Renee Stanec ’20 knew that her maternal grandparents had been forced into a Japanese-American internment camp during World War II. As a sophomore in 20th Century World History this year, she researched her family’s history and learned that her great-grandfather had been arrested in his bakery and detained without being allowed to change his clothes or collect his belongings. An interview with her grandmother gave Renee a new look at this part of her country’s history. She said, “Through my research I have been able to see not only the perspective of Japanese-Americans at the time, but also other citizens and the government, the mass hysteria that was felt throughout the country during World War II.”
For teenagers, national and international events that happened before they were born can feel distant and irrelevant. Upper School History and Social Studies Teacher Dr. Tanya Roth engages her students to dig deeper into the recent past through the prism of one person’s experience. The Documentary Project, a multi-term assignment, uses a variety of resources to explore a significant world event through first-hand perspective. The heart of this project—an interview with someone who lived through and was affected by the event—personalizes what can feel like a remote historical event. At the end, students have a ten-minute documentary, a deeper understanding of one piece of history and the skills to find information through intensive research.
Kindertransport, a British rescue effort responsible for saving 10,000 Jewish children from almost certain death during World War II, has intrigued Joey Flom ’20 for years, so he interviewed a survivor. “Hearing his personal experiences was entirely different than reading a textbook,” Joey said.
Each year, the project broadens student views of past events while providing perspective on a wider range of similar topics. John Curylo ’20 learned just that as he explored martial law in 1980s Cold War Poland through the experiences of his grandfather.
“I had always known that this was a stressful era; nevertheless, this interview truly taught me the extent of the Soviet’s sphere of influence that had fallen upon Eastern Europe,” he said. “This project challenged me because it is quite difficult to interview someone who has such a deep-rooted hate for the regime that had taken control of his life and society.”
Part of the process includes discovering the inherent unpredictability in the evolution of research and stories. “They need to be open to things they don’t expect, to be prepared to go in a different direction to follow the story,” said Dr. Roth. “They wrestle with losing control of the story, and that’s part of the process.” Joey Flom’s first interview subject declined at the last minute, telling him Kindertransport was simply too difficult for her to discuss, even now. He persevered, and connected with George through the Holocaust Center. Renee Stanec explored the post-war redress program for Japanese Americans.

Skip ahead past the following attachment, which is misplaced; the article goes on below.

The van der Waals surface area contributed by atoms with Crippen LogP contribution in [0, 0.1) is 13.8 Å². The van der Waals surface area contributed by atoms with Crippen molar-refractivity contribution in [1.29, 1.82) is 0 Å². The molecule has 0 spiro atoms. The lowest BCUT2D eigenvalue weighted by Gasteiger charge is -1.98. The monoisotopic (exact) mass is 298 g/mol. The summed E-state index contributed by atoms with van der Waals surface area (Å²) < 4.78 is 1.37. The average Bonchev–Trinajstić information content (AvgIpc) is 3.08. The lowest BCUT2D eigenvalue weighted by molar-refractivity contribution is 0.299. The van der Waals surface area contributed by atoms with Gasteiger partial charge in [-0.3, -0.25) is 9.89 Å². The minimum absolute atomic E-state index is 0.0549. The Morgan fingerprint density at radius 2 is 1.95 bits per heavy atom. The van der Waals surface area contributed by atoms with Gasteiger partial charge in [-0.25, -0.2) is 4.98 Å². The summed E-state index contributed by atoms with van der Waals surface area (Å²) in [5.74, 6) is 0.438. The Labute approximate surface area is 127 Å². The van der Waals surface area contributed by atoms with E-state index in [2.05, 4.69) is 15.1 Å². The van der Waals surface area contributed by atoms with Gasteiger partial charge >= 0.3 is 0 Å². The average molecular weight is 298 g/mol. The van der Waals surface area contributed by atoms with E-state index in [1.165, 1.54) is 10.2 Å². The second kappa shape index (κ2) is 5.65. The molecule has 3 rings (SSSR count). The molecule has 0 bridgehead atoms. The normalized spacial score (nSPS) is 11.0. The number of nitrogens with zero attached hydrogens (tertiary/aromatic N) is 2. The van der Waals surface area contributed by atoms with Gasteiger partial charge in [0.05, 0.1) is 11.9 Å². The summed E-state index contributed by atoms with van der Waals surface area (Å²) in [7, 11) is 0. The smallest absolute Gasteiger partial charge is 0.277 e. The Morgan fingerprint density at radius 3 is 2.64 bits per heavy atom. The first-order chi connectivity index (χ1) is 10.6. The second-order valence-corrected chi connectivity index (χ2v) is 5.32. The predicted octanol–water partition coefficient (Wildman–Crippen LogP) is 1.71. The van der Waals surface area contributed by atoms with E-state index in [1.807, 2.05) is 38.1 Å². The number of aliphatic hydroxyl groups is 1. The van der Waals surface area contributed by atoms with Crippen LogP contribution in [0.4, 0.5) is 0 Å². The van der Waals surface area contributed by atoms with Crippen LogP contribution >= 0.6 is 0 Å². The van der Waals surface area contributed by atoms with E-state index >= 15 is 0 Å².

Through research and college-level literature reviews, students begin to focus on specific issues. “I ask them to think about the big themes they find in their research, and to consider how it shaped their thoughts,” said Dr. Roth. They spend weeks familiarizing themselves with the content from their interviews, determining what’s relevant and contributes to the project. A 30-minute interview will typically yield about five minutes of good content for the documentary.
Ceci Cohen ’20 learned more about her grandfather’s time in the Military Provincial Health Assistance Program during the Vietnam War. “Growing up, I heard anecdotes,” she said. “It was very exciting to learn why he was in Vietnam, what he did exactly, about his living conditions and the other Americans there, and about the impact he had on his Vietnamese patients.”
The students write scripts and assemble story boards, learning critical analytical skills by breaking footage down into small chunks to understand what content is needed to tell the story effectively. Organization and planning are key as they continue working their way through the 20th Century while completing their documentaries. Ceci Cohen said, “One of the most challenging things for me has been the final stretch: during the end of the second trimester not only did we create a storyboard and a script, and put the documentary together, we also had to write our final essay and take our final exam. This was a great experience to improve time management skills.”
“It’s fascinating to see what they come up with each year,” said Dr. Roth. In the past, students have explored a variety of subjects, including the Los Angeles Riots, Operation Pedro Pan, anti-German sentiment in post-war Brazil, and the space shuttle Challenger explosion.
Joey Flom said, “I feel that a project like this is important for students to do because simply reading, or listening to a teacher describe history, isn’t enough to really learn. To be able to truly understand a historical event, one has to take the time to learn from primary and secondary sources.” When history becomes personal, it comes to life.